There is no doubt that if our nation’s early care and education system were designed today, it would look much different. If we can’t think out of the box about a new bold system to better meet the needs of families with young children, we will be stuck with incremental, minor band-aids that ignore the real problem: the system is under-financed and poorly designed. Parents can’t afford quality child care, but we know from the research that high-quality child care really matters to the healthy development of children, particularly in the earliest years as a child’s brain is developing the fastest, setting the architecture for all future social, emotional, physical and cognitive skills. 
Two decades ago, child care was a work support. Today, we know that it is a two-generation strategy. High-quality child care helps parents work and helps support the healthy development of children. In fact, parents who can’t access child care reduce their hours or drop out of the workforce. About 94 percent of those who involuntarily work part-time are mothers who cite child care problems as their reason for working part-time. 
In 2018, the National Academy of Sciences (NAS) released “Transforming the Financing of Early Care and Education,” which reviewed the multiple funding streams for early care and education and made a number of recommendations. The NAS Committee, made up of early childhood experts and finance experts, recommended investing in early care and education at a percentage of U.S. gross domestic product (GDP) aligned with the average of other member nations of the Organization for Economic Co-operation and Development (OECD). The report recommended increasing funds in four phases, from at least $5 billion in phase one to $53 billion in phase four. 
However, it is not just
about the money. It is also about program design and meeting the needs of
families in urban and rural areas and in an array of settings that best meet
the needs of the family and each individual child with an early education workforce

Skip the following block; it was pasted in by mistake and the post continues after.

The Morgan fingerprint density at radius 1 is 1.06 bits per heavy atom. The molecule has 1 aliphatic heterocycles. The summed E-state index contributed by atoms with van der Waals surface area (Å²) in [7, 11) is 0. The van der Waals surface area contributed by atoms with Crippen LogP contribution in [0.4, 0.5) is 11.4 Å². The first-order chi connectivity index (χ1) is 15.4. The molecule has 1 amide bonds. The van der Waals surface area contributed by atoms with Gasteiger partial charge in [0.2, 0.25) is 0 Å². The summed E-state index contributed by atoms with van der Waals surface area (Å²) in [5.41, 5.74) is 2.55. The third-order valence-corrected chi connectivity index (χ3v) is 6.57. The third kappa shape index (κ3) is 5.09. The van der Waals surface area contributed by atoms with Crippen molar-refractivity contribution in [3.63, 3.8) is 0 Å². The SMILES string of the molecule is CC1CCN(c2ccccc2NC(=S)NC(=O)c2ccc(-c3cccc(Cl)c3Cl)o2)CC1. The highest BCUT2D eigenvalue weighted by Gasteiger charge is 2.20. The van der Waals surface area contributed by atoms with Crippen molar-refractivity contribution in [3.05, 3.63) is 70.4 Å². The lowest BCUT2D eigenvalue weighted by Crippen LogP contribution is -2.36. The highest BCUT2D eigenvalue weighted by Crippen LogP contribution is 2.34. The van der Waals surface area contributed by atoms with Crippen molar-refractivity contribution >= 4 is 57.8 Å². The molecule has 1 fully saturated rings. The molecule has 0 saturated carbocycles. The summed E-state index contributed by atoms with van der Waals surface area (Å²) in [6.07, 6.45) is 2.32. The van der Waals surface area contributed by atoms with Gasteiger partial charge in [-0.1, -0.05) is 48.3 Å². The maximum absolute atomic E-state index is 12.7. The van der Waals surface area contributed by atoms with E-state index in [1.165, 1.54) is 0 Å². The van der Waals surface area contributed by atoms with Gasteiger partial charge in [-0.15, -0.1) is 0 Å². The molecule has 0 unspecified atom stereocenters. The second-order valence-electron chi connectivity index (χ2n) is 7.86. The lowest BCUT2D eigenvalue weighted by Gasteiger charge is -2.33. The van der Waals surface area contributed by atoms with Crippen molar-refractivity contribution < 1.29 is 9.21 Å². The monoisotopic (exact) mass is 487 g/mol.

that is trained and paid appropriately for the important work they do.
Rethinking is always a
bit more challenging than staying in the box with patchwork fixes. The current
system isn’t working for low-income children whose families need a subsidy or
the private market where working parents need access to affordable high-quality
child care and early education programs. It is time for a discussion about a
Shantel Zimmerman describes her favorite part of teaching as, “truthfully, the kids. It is so much fun. I tell [my husband] I get to go to work and play everyday teaching. Where else can an almost 50-year-old be silly and whimsical and get paid for it?”
Shantel has taught at Primrose School of Heritage Wake Forest in Wake Forest, North Carolina for nearly a decade. She first received her bachelor’s degree and returned to school to receive her master’s in elementary education. “I originally wanted to be a high school teacher. I changed my major in college because I didn’t think I had the patience to be with elementary or younger,” said Shantel. “Having my daughter showed me I did have the patience, so when she started school, I went back to younger kids. I like them, they’re more fun.”
For Shantel, being a parent helps develop her teaching style for young children. She also credits her style to “the classes I took, interesting articles I come across [and] talking to other teachers. It’s really just trying to see what works for you and what works with the age group you’re with.”
Her advice is to be flexible to others teaching in the field. “You can have something planned to do with your class and it may get tossed out the window in the first five minutes. It all depends on the mood of the kids. My key thing is to be flexible and go with the flow because you never know where it’s going to take you,” said Shantel.
The most rewarding part of teaching for Shantel is “having fun with the kids and watching them grow.” It’s all about the kids for her. “Watching what my kids have learned in the nine months I have them amazes me and makes me want to do more every day,” she said.
As a teaching professional, Chatiba Bullock truly values her education and credits her continuous path to being a lifelong learner. “In order for me to motivate my teachers and team members, it’s important for them to see me working,” said Chatiba.